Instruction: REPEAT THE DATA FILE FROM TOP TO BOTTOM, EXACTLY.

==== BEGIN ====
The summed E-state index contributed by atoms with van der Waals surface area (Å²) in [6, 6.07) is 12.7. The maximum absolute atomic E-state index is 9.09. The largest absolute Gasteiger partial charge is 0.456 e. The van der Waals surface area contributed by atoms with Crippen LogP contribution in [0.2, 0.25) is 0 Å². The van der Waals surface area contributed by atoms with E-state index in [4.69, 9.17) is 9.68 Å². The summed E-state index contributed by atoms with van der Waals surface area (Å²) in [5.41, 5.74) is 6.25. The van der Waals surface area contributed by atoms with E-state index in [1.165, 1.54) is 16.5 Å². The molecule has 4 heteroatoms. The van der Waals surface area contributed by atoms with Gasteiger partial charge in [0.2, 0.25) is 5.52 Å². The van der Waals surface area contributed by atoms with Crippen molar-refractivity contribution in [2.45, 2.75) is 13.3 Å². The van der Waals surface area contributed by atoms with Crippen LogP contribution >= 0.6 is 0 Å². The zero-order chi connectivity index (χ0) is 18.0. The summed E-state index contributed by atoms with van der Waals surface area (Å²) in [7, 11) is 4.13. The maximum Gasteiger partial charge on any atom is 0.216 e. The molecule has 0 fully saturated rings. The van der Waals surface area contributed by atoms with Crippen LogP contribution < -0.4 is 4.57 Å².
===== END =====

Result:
The summed E-state index contributed by atoms with van der Waals surface area (Å²) in [6, 6.07) is 12.7. The maximum absolute atomic E-state index is 9.09. The largest absolute Gasteiger partial charge is 0.456 e. The van der Waals surface area contributed by atoms with Crippen LogP contribution in [0.2, 0.25) is 0 Å². The van der Waals surface area contributed by atoms with E-state index in [4.69, 9.17) is 9.68 Å². The summed E-state index contributed by atoms with van der Waals surface area (Å²) in [5.41, 5.74) is 6.25. The van der Waals surface area contributed by atoms with E-state index in [1.165, 1.54) is 16.5 Å². The molecule has 4 heteroatoms. The van der Waals surface area contributed by atoms with Gasteiger partial charge in [0.2, 0.25) is 5.52 Å². The van der Waals surface area contributed by atoms with Crippen molar-refractivity contribution in [2.45, 2.75) is 13.3 Å². The van der Waals surface area contributed by atoms with Crippen LogP contribution >= 0.6 is 0 Å². The zero-order chi connectivity index (χ0) is 18.0. The summed E-state index contributed by atoms with van der Waals surface area (Å²) in [7, 11) is 4.13. The maximum Gasteiger partial charge on any atom is 0.216 e. The molecule has 0 fully saturated rings. The van der Waals surface area contributed by atoms with Crippen LogP contribution < -0.4 is 4.57 Å².